Protect yourself before you hurt yourself

protect your intellectual property

Business start-ups often overlook the importance of a well thought out legal foundation and the impact it may have on their ability to succeed, attract capital and expand in the future. While it’s probably the last thing on your mind (or close to it) when developing your idea and building your networks, if something goes wrong having the right legal protection in place can be the difference between success and closing your doors for good.

Business Structure

No two start-ups are the same. Having the right business structure for your specific start-up is crucial if you want to maximise profits and minimise liability.

Four key points to consider when choosing the right business structure are:

1. Where you want liability to fall if something goes wrong
2. Whether you have (or plan to have) partners/co-founders or investors
3. The cost of setting up and maintaining your business structure
4. Tax implications

A structure popular with start-ups is a proprietary limited company (Pty Ltd), as it has strong liability protections, tax benefits and allows you to allocate shares. However there are high set-up fees and ongoing costs.

There’s also the option of partnerships if you have multiple founders and want to pool income, expertise and resources. On the other hand, if you’re looking for the lowest-cost option and you are on your own, becoming a sole trader might be the option for you. However these structures don’t offer as many tax benefits and less protection from liability.

It’s also important to put any agreements you make with your co-founders in writing, (i.e. Shareholder’s Agreement or Partnership Agreement). This makes sure everyone is clear on how the start-up will be run, who owns what, and will minimise misunderstandings.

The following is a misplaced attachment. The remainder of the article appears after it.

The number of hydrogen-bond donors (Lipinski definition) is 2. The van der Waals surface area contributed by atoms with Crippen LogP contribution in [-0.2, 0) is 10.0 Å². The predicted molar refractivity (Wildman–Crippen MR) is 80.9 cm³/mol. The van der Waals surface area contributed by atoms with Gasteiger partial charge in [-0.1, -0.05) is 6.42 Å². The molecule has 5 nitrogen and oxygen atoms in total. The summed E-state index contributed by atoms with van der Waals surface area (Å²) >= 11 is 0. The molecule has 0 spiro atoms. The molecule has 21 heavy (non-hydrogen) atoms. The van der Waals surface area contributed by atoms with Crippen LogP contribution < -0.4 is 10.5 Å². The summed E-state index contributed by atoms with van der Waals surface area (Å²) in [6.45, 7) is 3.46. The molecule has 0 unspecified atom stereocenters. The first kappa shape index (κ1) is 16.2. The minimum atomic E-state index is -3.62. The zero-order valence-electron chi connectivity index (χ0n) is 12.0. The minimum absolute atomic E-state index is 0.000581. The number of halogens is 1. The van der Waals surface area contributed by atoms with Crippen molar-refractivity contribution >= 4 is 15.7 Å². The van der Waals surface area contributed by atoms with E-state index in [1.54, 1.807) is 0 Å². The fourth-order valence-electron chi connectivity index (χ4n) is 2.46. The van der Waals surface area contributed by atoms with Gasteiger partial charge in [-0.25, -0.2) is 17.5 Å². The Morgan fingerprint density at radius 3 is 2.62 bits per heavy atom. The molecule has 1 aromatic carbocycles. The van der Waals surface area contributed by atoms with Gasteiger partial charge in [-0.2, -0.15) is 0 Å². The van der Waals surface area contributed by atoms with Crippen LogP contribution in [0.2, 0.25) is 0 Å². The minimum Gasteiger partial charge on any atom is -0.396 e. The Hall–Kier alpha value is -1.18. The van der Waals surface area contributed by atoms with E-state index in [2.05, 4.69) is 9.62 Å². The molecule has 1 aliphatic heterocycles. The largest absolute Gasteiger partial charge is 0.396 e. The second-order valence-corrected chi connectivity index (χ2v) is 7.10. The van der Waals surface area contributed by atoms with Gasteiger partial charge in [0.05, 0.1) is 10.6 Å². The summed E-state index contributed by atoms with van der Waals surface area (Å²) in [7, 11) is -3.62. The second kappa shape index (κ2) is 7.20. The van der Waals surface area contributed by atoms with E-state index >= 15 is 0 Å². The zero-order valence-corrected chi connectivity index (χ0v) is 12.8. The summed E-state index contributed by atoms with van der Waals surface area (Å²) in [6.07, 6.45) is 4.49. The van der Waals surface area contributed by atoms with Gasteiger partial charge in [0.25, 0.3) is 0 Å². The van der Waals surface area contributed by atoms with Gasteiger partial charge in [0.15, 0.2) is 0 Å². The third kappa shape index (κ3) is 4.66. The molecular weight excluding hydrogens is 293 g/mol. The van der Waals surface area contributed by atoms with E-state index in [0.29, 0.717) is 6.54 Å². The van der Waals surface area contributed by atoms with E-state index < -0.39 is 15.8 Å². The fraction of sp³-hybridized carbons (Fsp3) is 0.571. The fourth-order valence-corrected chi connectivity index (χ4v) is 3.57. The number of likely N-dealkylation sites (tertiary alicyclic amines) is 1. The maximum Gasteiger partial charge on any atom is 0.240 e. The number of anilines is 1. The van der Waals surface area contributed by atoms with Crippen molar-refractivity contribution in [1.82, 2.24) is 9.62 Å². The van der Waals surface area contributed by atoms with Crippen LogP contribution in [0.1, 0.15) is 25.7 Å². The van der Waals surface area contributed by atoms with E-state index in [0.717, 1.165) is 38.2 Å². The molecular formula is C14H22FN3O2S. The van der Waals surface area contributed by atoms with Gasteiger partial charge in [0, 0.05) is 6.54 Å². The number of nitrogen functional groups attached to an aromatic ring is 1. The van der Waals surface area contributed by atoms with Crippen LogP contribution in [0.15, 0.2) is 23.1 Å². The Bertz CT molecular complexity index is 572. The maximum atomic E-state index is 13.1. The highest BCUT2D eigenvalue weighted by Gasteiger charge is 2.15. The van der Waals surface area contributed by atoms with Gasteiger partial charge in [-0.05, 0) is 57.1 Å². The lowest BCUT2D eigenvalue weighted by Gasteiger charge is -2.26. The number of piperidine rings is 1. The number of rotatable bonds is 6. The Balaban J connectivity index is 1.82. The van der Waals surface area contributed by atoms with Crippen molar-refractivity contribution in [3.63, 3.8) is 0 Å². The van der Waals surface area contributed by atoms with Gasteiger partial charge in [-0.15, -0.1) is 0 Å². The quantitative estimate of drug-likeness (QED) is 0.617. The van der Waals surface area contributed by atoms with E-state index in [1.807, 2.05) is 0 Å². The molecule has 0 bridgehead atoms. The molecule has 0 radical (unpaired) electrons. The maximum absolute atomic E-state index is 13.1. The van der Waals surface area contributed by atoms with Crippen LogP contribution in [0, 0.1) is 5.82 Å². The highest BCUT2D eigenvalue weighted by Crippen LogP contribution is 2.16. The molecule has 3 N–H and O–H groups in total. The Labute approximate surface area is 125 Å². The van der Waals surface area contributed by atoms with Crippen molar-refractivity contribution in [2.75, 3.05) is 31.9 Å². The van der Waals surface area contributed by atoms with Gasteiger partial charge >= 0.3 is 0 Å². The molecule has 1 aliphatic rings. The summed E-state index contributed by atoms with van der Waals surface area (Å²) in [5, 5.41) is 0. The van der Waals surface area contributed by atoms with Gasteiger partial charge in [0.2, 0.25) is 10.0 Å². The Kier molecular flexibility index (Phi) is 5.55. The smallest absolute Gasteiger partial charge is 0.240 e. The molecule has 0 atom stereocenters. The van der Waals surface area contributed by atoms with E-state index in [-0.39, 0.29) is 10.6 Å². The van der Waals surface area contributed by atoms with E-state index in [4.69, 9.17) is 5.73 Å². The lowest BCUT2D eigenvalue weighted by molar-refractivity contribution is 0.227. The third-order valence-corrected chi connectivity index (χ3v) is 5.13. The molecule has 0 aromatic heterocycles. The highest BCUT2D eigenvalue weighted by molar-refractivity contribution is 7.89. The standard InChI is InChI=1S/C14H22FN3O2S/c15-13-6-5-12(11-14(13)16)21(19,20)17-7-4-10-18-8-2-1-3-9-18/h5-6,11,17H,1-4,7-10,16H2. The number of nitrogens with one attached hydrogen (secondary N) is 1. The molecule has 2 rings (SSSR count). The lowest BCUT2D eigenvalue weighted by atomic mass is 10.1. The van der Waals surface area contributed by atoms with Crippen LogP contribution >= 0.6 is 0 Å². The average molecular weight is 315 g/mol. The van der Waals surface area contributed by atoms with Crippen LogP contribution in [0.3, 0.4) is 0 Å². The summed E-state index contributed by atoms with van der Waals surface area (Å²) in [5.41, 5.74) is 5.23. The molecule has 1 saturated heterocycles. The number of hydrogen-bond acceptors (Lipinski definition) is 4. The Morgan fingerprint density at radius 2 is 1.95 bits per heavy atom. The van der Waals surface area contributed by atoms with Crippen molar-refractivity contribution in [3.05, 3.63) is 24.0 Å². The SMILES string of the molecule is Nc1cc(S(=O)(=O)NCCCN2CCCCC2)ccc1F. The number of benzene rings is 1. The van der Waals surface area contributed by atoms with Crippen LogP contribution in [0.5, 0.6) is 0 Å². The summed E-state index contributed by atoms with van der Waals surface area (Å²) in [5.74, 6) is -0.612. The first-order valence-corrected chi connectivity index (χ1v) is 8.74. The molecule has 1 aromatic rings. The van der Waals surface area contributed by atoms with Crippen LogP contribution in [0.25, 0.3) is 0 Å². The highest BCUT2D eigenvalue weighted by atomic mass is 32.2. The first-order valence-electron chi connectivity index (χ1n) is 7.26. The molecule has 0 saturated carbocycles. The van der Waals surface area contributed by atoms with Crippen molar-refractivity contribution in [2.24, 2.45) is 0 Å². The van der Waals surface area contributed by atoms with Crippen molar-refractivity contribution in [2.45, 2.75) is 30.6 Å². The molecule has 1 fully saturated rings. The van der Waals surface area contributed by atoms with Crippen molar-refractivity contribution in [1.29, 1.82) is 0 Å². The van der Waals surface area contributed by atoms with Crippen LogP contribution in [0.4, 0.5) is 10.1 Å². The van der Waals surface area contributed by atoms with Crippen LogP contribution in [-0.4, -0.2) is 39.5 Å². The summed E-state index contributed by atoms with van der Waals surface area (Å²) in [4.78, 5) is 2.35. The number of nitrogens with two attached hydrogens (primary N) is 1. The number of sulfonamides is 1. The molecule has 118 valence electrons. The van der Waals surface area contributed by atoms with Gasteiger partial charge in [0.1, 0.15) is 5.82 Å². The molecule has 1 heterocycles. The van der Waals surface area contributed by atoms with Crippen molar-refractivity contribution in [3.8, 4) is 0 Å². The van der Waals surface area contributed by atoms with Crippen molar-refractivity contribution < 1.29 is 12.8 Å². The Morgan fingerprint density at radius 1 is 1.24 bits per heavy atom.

Intellectual Property

IP is an important part of what distinguishes your products or services in the marketplace and the branding you portray to your customers. Having sufficient IP protections in place prevents people from copying your branding, website content or original product and from essentially piggy-backing off your reputation and goodwill.

A couple of things to look out for when it comes to IP:


Register your Trade Marks

Trade marks can be a word, logo, picture, product shape, colour or any other aspect of branding. It’s not compulsory to register your mark, as over time you develop some ownership rights through public awareness. However it’s always a good idea to register because enforcing your rights will be much easier in the event of infringement.

What about Copyright?

Copyright protects any expression of ideas and applies to literary, dramatic, musical and artistic works. It’s an automatic right, so you don’t need to worry about registering or issuing copyright notices. As long as your idea is “original”, utilises a degree of skill, and created by a human, it will generally be protected for 70 years following your death.

Non-Disclosure Agreements (NDA’s)

Always use NDA’s! These are essential if you want to talk about your idea with potential co-founders or capital providers. These agreements ensure that no-one can discuss or use your idea without your express permission. If you don’t have an NDA, it’s harder to stop people from stealing your ideas

For now as a start-up this may all seem like pointless extra work, but if you take some time at the beginning of your journey to make sure you tick the right legal boxes and protect yourself, you won’t have to worry about hurting yourself when something goes wrong.

While you’re at it, also check out our blog post on our quick guide to start ups here!

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  1. […] small for the bigger FMCG brands to care …. or they just slip under the radar. If you’re just starting up, we definitely recommend that you don’t do […]

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